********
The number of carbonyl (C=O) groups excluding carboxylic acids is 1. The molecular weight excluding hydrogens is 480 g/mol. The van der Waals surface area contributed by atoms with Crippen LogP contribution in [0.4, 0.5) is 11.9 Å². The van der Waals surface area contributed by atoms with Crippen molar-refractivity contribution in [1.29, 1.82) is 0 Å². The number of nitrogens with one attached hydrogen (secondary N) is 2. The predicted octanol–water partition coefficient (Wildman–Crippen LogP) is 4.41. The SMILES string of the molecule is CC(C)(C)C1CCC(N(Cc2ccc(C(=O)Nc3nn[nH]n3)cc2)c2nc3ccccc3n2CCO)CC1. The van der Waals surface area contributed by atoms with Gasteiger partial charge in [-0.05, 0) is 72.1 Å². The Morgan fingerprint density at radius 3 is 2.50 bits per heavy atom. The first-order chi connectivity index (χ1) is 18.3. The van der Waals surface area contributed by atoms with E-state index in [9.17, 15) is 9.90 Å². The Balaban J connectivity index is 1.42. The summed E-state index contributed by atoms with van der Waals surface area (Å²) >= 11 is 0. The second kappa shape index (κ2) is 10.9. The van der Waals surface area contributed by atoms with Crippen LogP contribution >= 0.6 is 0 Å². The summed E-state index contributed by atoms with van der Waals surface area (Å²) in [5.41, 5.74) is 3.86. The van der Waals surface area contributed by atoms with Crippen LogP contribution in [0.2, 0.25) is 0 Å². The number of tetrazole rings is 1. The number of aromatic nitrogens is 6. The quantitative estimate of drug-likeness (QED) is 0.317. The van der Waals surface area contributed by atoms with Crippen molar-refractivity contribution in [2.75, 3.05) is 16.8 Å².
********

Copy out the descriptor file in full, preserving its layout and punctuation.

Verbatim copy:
The number of carbonyl (C=O) groups excluding carboxylic acids is 1. The molecular weight excluding hydrogens is 480 g/mol. The van der Waals surface area contributed by atoms with Crippen LogP contribution in [0.4, 0.5) is 11.9 Å². The van der Waals surface area contributed by atoms with Crippen molar-refractivity contribution in [1.29, 1.82) is 0 Å². The number of nitrogens with one attached hydrogen (secondary N) is 2. The predicted octanol–water partition coefficient (Wildman–Crippen LogP) is 4.41. The SMILES string of the molecule is CC(C)(C)C1CCC(N(Cc2ccc(C(=O)Nc3nn[nH]n3)cc2)c2nc3ccccc3n2CCO)CC1. The van der Waals surface area contributed by atoms with Gasteiger partial charge in [-0.05, 0) is 72.1 Å². The Morgan fingerprint density at radius 3 is 2.50 bits per heavy atom. The first-order chi connectivity index (χ1) is 18.3. The van der Waals surface area contributed by atoms with E-state index in [9.17, 15) is 9.90 Å². The Balaban J connectivity index is 1.42. The summed E-state index contributed by atoms with van der Waals surface area (Å²) >= 11 is 0. The second kappa shape index (κ2) is 10.9. The van der Waals surface area contributed by atoms with Crippen LogP contribution >= 0.6 is 0 Å². The summed E-state index contributed by atoms with van der Waals surface area (Å²) in [5.41, 5.74) is 3.86. The van der Waals surface area contributed by atoms with Crippen LogP contribution in [0.2, 0.25) is 0 Å². The number of tetrazole rings is 1. The number of aromatic nitrogens is 6. The quantitative estimate of drug-likeness (QED) is 0.317. The van der Waals surface area contributed by atoms with Crippen molar-refractivity contribution in [2.75, 3.05) is 16.8 Å².